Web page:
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Published by Nader Smadi

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Published by: Nader Smadi on Feb 07, 2009
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Low blood pressure, also called hypotension, would seem to be something to strive
for. After all, high blood pressure (hypertension) is a well-known risk factor for heart
disease and other problems. In fact, in recent years there has been an ongoing
downward revision of what is considered a normal blood pressure reading. A blood
pressure less than 120/80 millimeters of mercury (mm Hg) is now considered normal
and optimal for good health.

So, it's easy to understand why you might assume the lower the better when it comes to blood pressure. And it's true that for some people \u2014 those who exercise and are in top physical condition \u2014 low blood pressure is a sign of health and fitness. But that's not always the case.

For many people, low blood pressure can cause dizziness and fainting or indicate
serious heart, endocrine or neurological disorders. Severely low blood pressure can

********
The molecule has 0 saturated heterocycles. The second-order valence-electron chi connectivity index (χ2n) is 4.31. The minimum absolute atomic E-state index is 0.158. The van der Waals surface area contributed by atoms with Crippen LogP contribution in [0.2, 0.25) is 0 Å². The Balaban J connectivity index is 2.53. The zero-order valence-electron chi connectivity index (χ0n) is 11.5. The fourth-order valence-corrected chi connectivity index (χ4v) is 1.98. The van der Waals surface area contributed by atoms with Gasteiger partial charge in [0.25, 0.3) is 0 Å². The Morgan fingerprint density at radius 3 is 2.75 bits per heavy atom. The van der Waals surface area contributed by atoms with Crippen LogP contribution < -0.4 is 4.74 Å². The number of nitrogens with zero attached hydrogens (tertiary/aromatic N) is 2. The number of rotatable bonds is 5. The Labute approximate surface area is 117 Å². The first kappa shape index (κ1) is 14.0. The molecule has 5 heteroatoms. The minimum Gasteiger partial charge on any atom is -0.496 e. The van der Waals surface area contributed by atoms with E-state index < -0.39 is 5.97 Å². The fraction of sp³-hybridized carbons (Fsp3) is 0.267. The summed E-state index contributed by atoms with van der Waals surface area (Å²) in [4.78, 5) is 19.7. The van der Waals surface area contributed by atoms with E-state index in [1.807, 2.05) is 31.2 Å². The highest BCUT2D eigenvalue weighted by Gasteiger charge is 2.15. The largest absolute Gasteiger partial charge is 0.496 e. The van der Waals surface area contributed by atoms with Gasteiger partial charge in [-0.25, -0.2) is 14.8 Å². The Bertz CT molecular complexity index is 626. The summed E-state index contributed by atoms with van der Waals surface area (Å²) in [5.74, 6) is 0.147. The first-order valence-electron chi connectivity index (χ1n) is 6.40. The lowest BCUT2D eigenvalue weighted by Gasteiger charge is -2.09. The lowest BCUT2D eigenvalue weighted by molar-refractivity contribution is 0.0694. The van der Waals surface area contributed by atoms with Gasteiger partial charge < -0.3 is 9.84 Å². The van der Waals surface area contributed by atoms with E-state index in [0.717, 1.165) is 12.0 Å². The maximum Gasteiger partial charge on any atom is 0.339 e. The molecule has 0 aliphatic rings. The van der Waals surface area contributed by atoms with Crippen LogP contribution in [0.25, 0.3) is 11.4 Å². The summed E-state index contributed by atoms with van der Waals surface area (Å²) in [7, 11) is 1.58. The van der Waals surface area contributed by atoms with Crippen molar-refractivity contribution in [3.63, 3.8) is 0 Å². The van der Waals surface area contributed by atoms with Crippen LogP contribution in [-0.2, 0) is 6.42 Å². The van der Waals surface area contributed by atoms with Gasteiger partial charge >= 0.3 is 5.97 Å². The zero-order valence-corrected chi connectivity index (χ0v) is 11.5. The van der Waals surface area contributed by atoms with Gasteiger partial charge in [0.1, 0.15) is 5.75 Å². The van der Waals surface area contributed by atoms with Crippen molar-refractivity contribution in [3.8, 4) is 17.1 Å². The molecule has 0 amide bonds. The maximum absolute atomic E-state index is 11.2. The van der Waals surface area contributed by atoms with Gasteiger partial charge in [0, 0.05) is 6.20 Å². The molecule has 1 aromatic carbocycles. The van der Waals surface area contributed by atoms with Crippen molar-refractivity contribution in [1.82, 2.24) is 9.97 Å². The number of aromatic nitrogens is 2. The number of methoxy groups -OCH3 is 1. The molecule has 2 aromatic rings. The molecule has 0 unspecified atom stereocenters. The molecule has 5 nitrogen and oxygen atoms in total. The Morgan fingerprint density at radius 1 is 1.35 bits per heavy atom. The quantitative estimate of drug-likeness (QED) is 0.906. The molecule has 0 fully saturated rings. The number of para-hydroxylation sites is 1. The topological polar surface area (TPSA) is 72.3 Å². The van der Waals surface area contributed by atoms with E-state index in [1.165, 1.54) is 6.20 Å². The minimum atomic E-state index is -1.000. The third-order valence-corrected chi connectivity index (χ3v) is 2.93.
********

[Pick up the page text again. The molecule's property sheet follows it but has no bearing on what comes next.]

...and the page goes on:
deprive the brain and other vital organs of oxygen and nutrients, leading to a life-
threatening condition called shock.


Some people with low blood pressure are in peak physical condition with strong
cardiovascular systems and a reduced risk of heart attack and stroke. But low blood
pressure can also signal an underlying problem, especially when it drops suddenly or
is accompanied by signs and symptoms such as:

Dizziness or lightheadedness
Fainting (syncope)
Lack of concentration
Blurred vision
Cold, clammy, pale skin
Rapid, shallow breathing
Blood pressure is a measurement of the pressure in your arteries during the active and
resting phases of each heartbeat. Here's what the numbers mean:
Systolic pressure. The first number in a blood pressure reading, this is the
amount of pressure your heart generates when pumping blood through your
arteries to the rest of your body.
Diastolic pressure. The second number in a blood pressure reading, this refers
to the amount of pressure in your arteries when your heart is at rest between

Although you can get an accurate blood pressure reading at any given time, blood
pressure isn't static. It can vary considerably in a short amount of time \u2014 sometimes
from one heartbeat to the next, depending on body position, breathing rhythm, stress
level, physical condition, medications you take, what you eat and drink, and even time
of day. Blood pressure is usually lowest at night and rises sharply on waking.

Blood pressure: How low can you go?

Current guidelines identify normal blood pressure as lower than 120/80 \u2014 many
experts think 115/75 is optimal. Higher readings indicate increasingly serious risks of